05 JAN 2012: INTERVIEW
Indian banker Pavan Sukhdev has been grappling with the question of how to place a monetary value on nature. In an interview with Yale Environment 360, he discusses the ways natural ecosystems benefit people and why policymakers and businesses must rethink how they assess environmental costs and benefits.
How do you put a price tag on the value of nature? That’s the question Indian banker Pavan Sukhdev and his colleagues are seeking to answer in their international project on The Economics of Ecosystems and Biodiversity (TEEB), which culminated in a major report issued last month. The challenge, as Sukhdev sees it, is how to address the “economic invisibility of nature,” which allows the economic value of ecosystems to be ignored by governments and businesses.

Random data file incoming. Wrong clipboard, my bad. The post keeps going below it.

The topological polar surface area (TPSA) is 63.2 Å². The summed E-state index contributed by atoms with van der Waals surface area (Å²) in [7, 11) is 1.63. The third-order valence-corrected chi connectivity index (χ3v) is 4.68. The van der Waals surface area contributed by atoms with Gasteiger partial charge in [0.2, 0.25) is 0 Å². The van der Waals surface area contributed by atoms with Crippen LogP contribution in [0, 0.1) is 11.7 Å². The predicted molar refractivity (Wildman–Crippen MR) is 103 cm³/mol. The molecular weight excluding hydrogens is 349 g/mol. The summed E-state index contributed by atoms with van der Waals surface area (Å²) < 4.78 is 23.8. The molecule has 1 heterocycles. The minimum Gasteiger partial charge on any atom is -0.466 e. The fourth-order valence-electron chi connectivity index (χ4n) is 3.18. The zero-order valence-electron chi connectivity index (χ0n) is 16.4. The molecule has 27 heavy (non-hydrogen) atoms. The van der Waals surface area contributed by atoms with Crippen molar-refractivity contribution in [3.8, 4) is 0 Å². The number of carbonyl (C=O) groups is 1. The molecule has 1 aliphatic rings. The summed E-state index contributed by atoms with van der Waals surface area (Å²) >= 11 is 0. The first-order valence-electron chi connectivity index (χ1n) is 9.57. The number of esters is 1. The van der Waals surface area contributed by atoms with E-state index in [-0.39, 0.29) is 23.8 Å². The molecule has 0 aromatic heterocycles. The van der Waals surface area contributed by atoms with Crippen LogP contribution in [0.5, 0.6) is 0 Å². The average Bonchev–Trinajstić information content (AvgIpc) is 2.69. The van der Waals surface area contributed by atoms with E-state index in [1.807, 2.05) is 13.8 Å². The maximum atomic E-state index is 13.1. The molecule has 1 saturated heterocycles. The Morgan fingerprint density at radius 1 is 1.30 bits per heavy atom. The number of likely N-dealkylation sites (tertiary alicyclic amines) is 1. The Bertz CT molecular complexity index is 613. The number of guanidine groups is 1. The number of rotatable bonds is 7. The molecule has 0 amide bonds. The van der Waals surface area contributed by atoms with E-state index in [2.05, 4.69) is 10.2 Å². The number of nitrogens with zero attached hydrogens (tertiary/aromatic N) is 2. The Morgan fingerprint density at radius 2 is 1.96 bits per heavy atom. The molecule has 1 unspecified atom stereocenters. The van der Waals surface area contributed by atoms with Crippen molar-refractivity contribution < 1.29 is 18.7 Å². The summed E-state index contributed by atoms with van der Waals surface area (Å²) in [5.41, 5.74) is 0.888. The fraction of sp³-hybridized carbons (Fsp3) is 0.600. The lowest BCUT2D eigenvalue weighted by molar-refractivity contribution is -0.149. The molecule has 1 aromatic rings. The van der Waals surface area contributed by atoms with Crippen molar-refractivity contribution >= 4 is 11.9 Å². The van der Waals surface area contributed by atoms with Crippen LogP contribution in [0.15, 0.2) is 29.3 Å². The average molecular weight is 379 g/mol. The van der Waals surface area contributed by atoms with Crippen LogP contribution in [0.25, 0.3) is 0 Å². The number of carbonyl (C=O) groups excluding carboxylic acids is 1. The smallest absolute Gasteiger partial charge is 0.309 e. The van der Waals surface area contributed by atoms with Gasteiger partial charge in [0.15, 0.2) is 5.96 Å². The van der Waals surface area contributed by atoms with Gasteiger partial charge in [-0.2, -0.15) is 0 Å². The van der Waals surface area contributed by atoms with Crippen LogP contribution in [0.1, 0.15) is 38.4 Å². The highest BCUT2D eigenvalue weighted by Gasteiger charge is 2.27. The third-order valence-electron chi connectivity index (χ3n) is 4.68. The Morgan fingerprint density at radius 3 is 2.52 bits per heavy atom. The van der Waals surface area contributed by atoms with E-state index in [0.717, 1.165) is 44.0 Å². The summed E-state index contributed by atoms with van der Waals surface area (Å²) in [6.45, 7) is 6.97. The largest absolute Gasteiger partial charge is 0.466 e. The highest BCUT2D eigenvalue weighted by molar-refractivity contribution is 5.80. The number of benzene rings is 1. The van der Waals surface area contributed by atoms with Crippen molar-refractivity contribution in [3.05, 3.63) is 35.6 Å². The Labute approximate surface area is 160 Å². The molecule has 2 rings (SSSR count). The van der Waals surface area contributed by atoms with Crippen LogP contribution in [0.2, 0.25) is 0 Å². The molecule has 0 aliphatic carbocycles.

In an interview with Yale Environment 360 editor Roger Cohn, Sukhdev, who heads a green consulting firm in based in India, cited crucial benefits from nature that are often overlooked, including the capacity of wetlands for filtering water, the role of forests in preventing erosion and flooding, and the importance of bees in pollinating crops. “When did the bees last send you an invoice for pollination?” he asks.
Sukhdev contends that the current tough economic times globally might be the right moment to promote awareness of the real value of natural systems. “If we think differently,” he says, “if we value natural capital, if we see its productive potential and its employment potential, we might have solutions in our hands.”
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